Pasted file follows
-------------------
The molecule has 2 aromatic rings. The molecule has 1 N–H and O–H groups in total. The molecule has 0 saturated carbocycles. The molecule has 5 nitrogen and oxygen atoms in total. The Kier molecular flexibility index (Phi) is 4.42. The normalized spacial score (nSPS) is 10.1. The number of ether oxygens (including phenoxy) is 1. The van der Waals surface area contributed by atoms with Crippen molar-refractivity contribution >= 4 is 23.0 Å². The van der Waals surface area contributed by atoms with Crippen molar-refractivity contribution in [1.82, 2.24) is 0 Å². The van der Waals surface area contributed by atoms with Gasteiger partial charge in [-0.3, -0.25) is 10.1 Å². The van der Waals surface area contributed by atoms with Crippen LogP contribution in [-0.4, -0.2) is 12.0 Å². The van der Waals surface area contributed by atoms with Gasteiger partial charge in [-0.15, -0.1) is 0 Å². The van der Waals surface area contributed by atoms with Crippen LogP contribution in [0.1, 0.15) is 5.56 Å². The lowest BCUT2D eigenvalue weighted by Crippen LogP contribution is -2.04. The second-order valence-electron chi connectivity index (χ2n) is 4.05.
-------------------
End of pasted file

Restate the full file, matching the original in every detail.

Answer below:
The molecule has 2 aromatic rings. The molecule has 1 N–H and O–H groups in total. The molecule has 0 saturated carbocycles. The molecule has 5 nitrogen and oxygen atoms in total. The Kier molecular flexibility index (Phi) is 4.42. The normalized spacial score (nSPS) is 10.1. The number of ether oxygens (including phenoxy) is 1. The van der Waals surface area contributed by atoms with Crippen molar-refractivity contribution >= 4 is 23.0 Å². The van der Waals surface area contributed by atoms with Crippen molar-refractivity contribution in [1.82, 2.24) is 0 Å². The van der Waals surface area contributed by atoms with Gasteiger partial charge in [-0.3, -0.25) is 10.1 Å². The van der Waals surface area contributed by atoms with Crippen LogP contribution in [-0.4, -0.2) is 12.0 Å². The van der Waals surface area contributed by atoms with Gasteiger partial charge in [-0.15, -0.1) is 0 Å². The van der Waals surface area contributed by atoms with Crippen LogP contribution in [0.1, 0.15) is 5.56 Å². The lowest BCUT2D eigenvalue weighted by Crippen LogP contribution is -2.04. The second-order valence-electron chi connectivity index (χ2n) is 4.05.